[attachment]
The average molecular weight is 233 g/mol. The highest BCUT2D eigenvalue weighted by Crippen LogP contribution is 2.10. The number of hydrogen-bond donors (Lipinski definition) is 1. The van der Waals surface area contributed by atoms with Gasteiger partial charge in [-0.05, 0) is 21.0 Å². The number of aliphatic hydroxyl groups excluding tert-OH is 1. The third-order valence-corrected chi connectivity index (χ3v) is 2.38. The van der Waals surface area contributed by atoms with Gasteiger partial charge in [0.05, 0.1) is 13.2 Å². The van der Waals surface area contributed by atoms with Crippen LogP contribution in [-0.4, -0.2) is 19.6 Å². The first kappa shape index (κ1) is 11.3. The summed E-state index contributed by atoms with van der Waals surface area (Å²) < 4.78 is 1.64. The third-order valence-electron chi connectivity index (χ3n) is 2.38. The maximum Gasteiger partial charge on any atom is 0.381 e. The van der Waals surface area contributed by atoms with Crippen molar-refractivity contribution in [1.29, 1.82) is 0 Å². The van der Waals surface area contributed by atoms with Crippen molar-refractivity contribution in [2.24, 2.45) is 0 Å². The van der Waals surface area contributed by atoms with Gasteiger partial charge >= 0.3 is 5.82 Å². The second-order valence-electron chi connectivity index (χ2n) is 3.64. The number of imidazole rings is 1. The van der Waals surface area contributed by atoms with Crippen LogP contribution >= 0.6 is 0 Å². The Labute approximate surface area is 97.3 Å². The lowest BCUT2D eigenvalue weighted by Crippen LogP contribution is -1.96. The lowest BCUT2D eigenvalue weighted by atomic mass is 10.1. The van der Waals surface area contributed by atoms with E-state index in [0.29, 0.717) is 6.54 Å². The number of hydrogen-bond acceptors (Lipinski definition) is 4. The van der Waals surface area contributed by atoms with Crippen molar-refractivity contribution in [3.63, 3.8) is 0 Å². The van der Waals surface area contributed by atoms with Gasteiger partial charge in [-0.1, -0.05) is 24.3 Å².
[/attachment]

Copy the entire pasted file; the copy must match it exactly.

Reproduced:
The average molecular weight is 233 g/mol. The highest BCUT2D eigenvalue weighted by Crippen LogP contribution is 2.10. The number of hydrogen-bond donors (Lipinski definition) is 1. The van der Waals surface area contributed by atoms with Gasteiger partial charge in [-0.05, 0) is 21.0 Å². The number of aliphatic hydroxyl groups excluding tert-OH is 1. The third-order valence-corrected chi connectivity index (χ3v) is 2.38. The van der Waals surface area contributed by atoms with Gasteiger partial charge in [0.05, 0.1) is 13.2 Å². The van der Waals surface area contributed by atoms with Crippen LogP contribution in [-0.4, -0.2) is 19.6 Å². The first kappa shape index (κ1) is 11.3. The summed E-state index contributed by atoms with van der Waals surface area (Å²) < 4.78 is 1.64. The third-order valence-electron chi connectivity index (χ3n) is 2.38. The maximum Gasteiger partial charge on any atom is 0.381 e. The van der Waals surface area contributed by atoms with Crippen molar-refractivity contribution in [1.29, 1.82) is 0 Å². The van der Waals surface area contributed by atoms with Crippen molar-refractivity contribution in [2.24, 2.45) is 0 Å². The van der Waals surface area contributed by atoms with Gasteiger partial charge >= 0.3 is 5.82 Å². The second-order valence-electron chi connectivity index (χ2n) is 3.64. The number of imidazole rings is 1. The van der Waals surface area contributed by atoms with Crippen LogP contribution >= 0.6 is 0 Å². The Labute approximate surface area is 97.3 Å². The lowest BCUT2D eigenvalue weighted by Crippen LogP contribution is -1.96. The lowest BCUT2D eigenvalue weighted by atomic mass is 10.1. The van der Waals surface area contributed by atoms with E-state index in [0.29, 0.717) is 6.54 Å². The number of hydrogen-bond acceptors (Lipinski definition) is 4. The van der Waals surface area contributed by atoms with Crippen molar-refractivity contribution in [3.63, 3.8) is 0 Å². The van der Waals surface area contributed by atoms with Gasteiger partial charge in [-0.1, -0.05) is 24.3 Å².